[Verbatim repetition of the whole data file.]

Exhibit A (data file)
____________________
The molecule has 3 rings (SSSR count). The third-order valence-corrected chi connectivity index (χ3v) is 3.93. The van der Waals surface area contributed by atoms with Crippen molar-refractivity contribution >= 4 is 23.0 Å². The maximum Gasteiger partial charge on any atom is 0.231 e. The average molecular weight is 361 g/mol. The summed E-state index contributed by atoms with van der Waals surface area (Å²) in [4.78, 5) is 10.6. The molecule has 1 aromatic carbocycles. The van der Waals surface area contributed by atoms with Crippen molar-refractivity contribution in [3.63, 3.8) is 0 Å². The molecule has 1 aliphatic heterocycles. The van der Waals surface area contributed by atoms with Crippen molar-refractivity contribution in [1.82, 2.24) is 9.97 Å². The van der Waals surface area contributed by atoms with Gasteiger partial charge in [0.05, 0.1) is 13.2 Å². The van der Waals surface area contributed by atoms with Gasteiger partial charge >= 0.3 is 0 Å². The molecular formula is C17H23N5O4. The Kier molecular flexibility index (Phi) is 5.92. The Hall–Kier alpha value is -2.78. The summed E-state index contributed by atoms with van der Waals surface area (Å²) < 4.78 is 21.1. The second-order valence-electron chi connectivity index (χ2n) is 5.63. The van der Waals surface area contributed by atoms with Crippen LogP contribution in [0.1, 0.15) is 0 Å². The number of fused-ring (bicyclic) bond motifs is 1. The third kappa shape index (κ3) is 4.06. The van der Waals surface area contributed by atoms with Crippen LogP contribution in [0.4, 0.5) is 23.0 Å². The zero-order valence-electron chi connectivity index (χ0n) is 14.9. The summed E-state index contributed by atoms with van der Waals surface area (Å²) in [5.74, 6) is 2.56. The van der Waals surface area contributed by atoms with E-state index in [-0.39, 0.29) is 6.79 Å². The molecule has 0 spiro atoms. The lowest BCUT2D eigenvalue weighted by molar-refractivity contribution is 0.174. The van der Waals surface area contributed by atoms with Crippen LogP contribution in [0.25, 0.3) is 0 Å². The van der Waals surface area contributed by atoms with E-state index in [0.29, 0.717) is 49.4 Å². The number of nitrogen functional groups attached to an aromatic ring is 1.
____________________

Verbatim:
The molecule has 3 rings (SSSR count). The third-order valence-corrected chi connectivity index (χ3v) is 3.93. The van der Waals surface area contributed by atoms with Crippen molar-refractivity contribution >= 4 is 23.0 Å². The maximum Gasteiger partial charge on any atom is 0.231 e. The average molecular weight is 361 g/mol. The summed E-state index contributed by atoms with van der Waals surface area (Å²) in [4.78, 5) is 10.6. The molecule has 1 aromatic carbocycles. The van der Waals surface area contributed by atoms with Crippen molar-refractivity contribution in [3.63, 3.8) is 0 Å². The molecule has 1 aliphatic heterocycles. The van der Waals surface area contributed by atoms with Crippen molar-refractivity contribution in [1.82, 2.24) is 9.97 Å². The van der Waals surface area contributed by atoms with Gasteiger partial charge in [0.05, 0.1) is 13.2 Å². The van der Waals surface area contributed by atoms with Gasteiger partial charge >= 0.3 is 0 Å². The molecular formula is C17H23N5O4. The Kier molecular flexibility index (Phi) is 5.92. The Hall–Kier alpha value is -2.78. The summed E-state index contributed by atoms with van der Waals surface area (Å²) < 4.78 is 21.1. The second-order valence-electron chi connectivity index (χ2n) is 5.63. The van der Waals surface area contributed by atoms with Crippen LogP contribution in [0.1, 0.15) is 0 Å². The number of fused-ring (bicyclic) bond motifs is 1. The third kappa shape index (κ3) is 4.06. The van der Waals surface area contributed by atoms with Crippen LogP contribution in [0.4, 0.5) is 23.0 Å². The zero-order valence-electron chi connectivity index (χ0n) is 14.9. The summed E-state index contributed by atoms with van der Waals surface area (Å²) in [5.74, 6) is 2.56. The van der Waals surface area contributed by atoms with E-state index in [-0.39, 0.29) is 6.79 Å². The molecule has 0 spiro atoms. The lowest BCUT2D eigenvalue weighted by molar-refractivity contribution is 0.174. The van der Waals surface area contributed by atoms with Crippen LogP contribution in [0.25, 0.3) is 0 Å². The van der Waals surface area contributed by atoms with E-state index in [0.29, 0.717) is 49.4 Å². The number of nitrogen functional groups attached to an aromatic ring is 1.